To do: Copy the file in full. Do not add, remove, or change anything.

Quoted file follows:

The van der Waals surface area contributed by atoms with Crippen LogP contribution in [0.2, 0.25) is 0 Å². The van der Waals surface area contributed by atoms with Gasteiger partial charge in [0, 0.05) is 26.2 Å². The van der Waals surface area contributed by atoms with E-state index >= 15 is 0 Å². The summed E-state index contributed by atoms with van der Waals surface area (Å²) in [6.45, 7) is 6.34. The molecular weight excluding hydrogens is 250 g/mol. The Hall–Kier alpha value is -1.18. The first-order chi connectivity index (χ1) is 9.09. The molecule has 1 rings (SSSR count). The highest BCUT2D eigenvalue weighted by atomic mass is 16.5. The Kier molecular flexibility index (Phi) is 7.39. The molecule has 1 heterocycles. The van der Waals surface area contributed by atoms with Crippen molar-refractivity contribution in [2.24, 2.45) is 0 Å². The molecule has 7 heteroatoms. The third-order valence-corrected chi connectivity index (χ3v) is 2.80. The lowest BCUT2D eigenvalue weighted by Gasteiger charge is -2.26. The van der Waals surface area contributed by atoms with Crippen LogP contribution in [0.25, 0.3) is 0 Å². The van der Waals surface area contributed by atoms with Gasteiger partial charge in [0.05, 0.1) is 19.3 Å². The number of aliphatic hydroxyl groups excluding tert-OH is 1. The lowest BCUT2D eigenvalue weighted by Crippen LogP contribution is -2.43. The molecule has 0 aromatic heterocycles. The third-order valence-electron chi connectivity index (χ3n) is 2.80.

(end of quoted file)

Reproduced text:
The van der Waals surface area contributed by atoms with Crippen LogP contribution in [0.2, 0.25) is 0 Å². The van der Waals surface area contributed by atoms with Gasteiger partial charge in [0, 0.05) is 26.2 Å². The van der Waals surface area contributed by atoms with E-state index >= 15 is 0 Å². The summed E-state index contributed by atoms with van der Waals surface area (Å²) in [6.45, 7) is 6.34. The molecular weight excluding hydrogens is 250 g/mol. The Hall–Kier alpha value is -1.18. The first-order chi connectivity index (χ1) is 9.09. The molecule has 1 rings (SSSR count). The highest BCUT2D eigenvalue weighted by atomic mass is 16.5. The Kier molecular flexibility index (Phi) is 7.39. The molecule has 1 heterocycles. The van der Waals surface area contributed by atoms with Crippen molar-refractivity contribution in [2.24, 2.45) is 0 Å². The molecule has 7 heteroatoms. The third-order valence-corrected chi connectivity index (χ3v) is 2.80. The lowest BCUT2D eigenvalue weighted by Gasteiger charge is -2.26. The van der Waals surface area contributed by atoms with Crippen LogP contribution in [0.25, 0.3) is 0 Å². The van der Waals surface area contributed by atoms with Gasteiger partial charge in [0.05, 0.1) is 19.3 Å². The number of aliphatic hydroxyl groups excluding tert-OH is 1. The lowest BCUT2D eigenvalue weighted by Crippen LogP contribution is -2.43. The molecule has 0 aromatic heterocycles. The third-order valence-electron chi connectivity index (χ3n) is 2.80.